Democrats Are Vindicated After Boosting Far-Right GOP Nominees

(Bloomberg Government) -- The controversial strategy of spending millions during the primaries to boost far-right Republicans and election deniers paid off for Democrats with victories Tuesday in a half-dozen competitive races.

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Democratic groups had spent $36 million in 13 Republican primaries this year for ads to help elevate candidates they determined would be weaker opponents in the general election.

The tactics drew criticism in some corners, especially in a year when Democrats were defending narrow majorities and the support gave a boost to a candidate who refused to accept the 2020 election results or had ties to or support from President Donald Trump.

Contests where the tactic was vindicated included Michigan’s 3rd District, where Democrat Hillary Scholten toppled Republican John Gibbs, who’d served in the Trump administration.

The Democratic Congressional Campaign Committee spent nearly $450,000 on primary ads that tied Gibbs to his former boss and helped him beat Rep. Peter Meijer, one of 10 House Republicans who voted to impeach Trump following the Jan. 6 riot.

The ad buy in the Western Michigan district drew criticism from current and former Democrats. But the DCCC defended its strategy after Scholten’s win.

“We made a decision to remind people how extreme John Gibbs is and Republican primary voters made a choice,” DCCC spokesman Matt Corridoni said in a Wednesday statement.

Congressional Impacts

At the federal level, Democratic groups spent $8.5 million to influence the outcome of Republican primaries, according to Federal Election Commission filings. The spending represented a negligible amount for a midterm election cycle in which an estimated $8.9 billion was spent, according to OpenSecrets.

The interference didn’t always pay off. In four federal primaries—one Senate race and three House races—the Democrats’ preferred GOP candidate still lost.

But in New Hampshire, it helped Democratic Sen. Maggie Hassan by aiding the primary victory of Don Bolduc, a retired Army general who had vowed to restore Trump’s “America First” agenda, and who lost on Tuesday.

Bolduc made it onto the general election ballot after the Senate Majority PAC, a super PAC aligned with Democratic leadership, spent $3.1 million on primary ads attacking the favorite, State Sen. Chuck Morse, for connections to unnamed lobbyists for China and drugmakers.

The Democratic super PAC’s ad campaign dwarfed media buys by Bolduc, who spent just $33,760 on ads during his primary, according to AdImpact, which tracks political advertising.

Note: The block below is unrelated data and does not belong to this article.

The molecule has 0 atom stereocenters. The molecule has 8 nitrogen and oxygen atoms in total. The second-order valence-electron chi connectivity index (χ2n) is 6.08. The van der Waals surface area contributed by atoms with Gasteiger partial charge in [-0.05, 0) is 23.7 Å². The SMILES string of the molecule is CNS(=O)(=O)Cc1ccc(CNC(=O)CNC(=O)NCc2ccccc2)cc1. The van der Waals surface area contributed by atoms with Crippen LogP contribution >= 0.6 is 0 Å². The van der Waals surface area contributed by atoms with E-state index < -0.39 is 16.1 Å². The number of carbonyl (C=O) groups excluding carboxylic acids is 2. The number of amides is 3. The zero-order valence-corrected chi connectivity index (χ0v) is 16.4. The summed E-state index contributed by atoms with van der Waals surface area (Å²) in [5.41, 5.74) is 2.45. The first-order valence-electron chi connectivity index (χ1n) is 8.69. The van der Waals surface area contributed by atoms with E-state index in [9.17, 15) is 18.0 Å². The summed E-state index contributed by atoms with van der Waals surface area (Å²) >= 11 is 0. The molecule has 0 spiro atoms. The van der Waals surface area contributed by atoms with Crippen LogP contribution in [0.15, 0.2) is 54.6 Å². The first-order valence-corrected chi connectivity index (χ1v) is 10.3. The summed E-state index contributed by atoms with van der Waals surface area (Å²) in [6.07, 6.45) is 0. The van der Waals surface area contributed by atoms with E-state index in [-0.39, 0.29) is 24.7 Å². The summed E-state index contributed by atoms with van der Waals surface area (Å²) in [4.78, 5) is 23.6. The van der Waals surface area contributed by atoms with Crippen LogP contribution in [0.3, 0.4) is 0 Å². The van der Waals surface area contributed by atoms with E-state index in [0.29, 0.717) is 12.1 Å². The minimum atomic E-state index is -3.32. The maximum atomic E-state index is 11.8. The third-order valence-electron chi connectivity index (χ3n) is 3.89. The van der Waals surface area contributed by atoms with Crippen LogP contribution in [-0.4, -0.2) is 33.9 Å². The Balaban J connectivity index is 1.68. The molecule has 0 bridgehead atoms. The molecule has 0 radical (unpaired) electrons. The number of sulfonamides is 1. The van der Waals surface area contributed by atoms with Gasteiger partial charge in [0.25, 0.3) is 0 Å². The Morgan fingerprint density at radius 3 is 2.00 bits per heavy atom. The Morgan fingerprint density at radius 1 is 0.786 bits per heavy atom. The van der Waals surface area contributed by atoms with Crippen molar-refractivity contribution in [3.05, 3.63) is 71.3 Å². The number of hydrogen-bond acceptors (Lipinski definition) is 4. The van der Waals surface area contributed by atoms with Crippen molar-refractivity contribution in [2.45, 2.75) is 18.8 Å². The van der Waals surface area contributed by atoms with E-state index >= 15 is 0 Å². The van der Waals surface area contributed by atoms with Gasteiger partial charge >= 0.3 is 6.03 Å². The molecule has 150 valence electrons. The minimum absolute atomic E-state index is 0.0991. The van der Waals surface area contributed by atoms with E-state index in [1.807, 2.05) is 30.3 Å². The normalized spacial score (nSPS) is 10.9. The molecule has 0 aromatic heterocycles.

Morse had the backing of a super PAC with ties to Republican Leader Mitch McConnell but still lost the nomination to Bolduc.

In New Hampshire’s 2nd Congressional District, Democrats Serve PAC spent $562,000 on primary ads attacking Republican Robert Burns for being an ultraconservative, pro-Trump candidate.

Burns spent less than $16,000 getting that message out to Granite State primary voters, according to AdImpact data, but it was a winning one. He defeated the more moderate George Hansel, the mayor of Keene, N.H., in the Sept. 13 primary.

Days after Burns won, the nonpartisan Cook Political Report with Amy Walter moved the race from toss-up to leaning toward the Democratic incumbent Ann Kuster. On Tuesday, she won re-election.

Brett Broesder, the executive director of Democrats Serve PAC, said the attack ads in the primary were intended to put Kuster in the best position to win. He said it was also cost-effective.

“Less money needs to be spent in that race given the candidate,” he said.

The strategy was also used at state-level races. In Pennsylvania, Democratic gubernatorial nominee Josh Shapiro, who faced no primary challengers, used his coffers to elevate state Sen. Doug Mastriano in a crowded GOP field. Mastriano attended the Jan. 6 rally in Washington and refused to accept the 2020 results.

Shapiro won handily on Tuesday. Similar tactics also helped Democrats win governor’s races in Maryland and Illinois.

To contact the reporters on this story: Emily Wilkins in Washington at; Bill Allison in Washington at

To contact the editors responsible for this story: John P. Martin at; Loren Duggan at

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